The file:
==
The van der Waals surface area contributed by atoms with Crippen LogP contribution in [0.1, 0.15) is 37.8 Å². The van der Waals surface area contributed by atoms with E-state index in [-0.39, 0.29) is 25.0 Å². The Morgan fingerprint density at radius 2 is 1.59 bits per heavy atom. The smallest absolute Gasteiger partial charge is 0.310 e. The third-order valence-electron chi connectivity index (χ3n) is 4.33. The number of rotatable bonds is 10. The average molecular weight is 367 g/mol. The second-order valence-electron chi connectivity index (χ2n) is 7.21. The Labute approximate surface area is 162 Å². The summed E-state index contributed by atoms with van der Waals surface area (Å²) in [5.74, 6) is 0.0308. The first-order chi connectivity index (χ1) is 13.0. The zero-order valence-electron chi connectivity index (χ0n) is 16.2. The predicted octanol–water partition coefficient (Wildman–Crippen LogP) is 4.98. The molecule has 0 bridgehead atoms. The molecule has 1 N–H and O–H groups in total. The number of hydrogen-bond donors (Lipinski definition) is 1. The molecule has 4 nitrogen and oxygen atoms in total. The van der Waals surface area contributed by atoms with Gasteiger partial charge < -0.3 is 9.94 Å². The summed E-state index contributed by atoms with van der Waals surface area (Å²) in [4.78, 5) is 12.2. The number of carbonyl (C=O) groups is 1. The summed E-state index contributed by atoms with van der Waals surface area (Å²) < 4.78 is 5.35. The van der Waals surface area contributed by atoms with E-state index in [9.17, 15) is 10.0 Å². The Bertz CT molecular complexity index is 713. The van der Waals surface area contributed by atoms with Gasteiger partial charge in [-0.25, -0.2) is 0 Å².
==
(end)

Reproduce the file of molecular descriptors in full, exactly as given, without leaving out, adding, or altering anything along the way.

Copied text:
The van der Waals surface area contributed by atoms with Crippen LogP contribution in [0.1, 0.15) is 37.8 Å². The van der Waals surface area contributed by atoms with E-state index in [-0.39, 0.29) is 25.0 Å². The Morgan fingerprint density at radius 2 is 1.59 bits per heavy atom. The smallest absolute Gasteiger partial charge is 0.310 e. The third-order valence-electron chi connectivity index (χ3n) is 4.33. The number of rotatable bonds is 10. The average molecular weight is 367 g/mol. The second-order valence-electron chi connectivity index (χ2n) is 7.21. The Labute approximate surface area is 162 Å². The summed E-state index contributed by atoms with van der Waals surface area (Å²) in [5.74, 6) is 0.0308. The first-order chi connectivity index (χ1) is 13.0. The zero-order valence-electron chi connectivity index (χ0n) is 16.2. The predicted octanol–water partition coefficient (Wildman–Crippen LogP) is 4.98. The molecule has 0 bridgehead atoms. The molecule has 1 N–H and O–H groups in total. The number of hydrogen-bond donors (Lipinski definition) is 1. The molecule has 4 nitrogen and oxygen atoms in total. The van der Waals surface area contributed by atoms with Gasteiger partial charge < -0.3 is 9.94 Å². The summed E-state index contributed by atoms with van der Waals surface area (Å²) in [4.78, 5) is 12.2. The number of carbonyl (C=O) groups is 1. The summed E-state index contributed by atoms with van der Waals surface area (Å²) < 4.78 is 5.35. The van der Waals surface area contributed by atoms with E-state index in [9.17, 15) is 10.0 Å². The Bertz CT molecular complexity index is 713. The van der Waals surface area contributed by atoms with Gasteiger partial charge in [-0.25, -0.2) is 0 Å².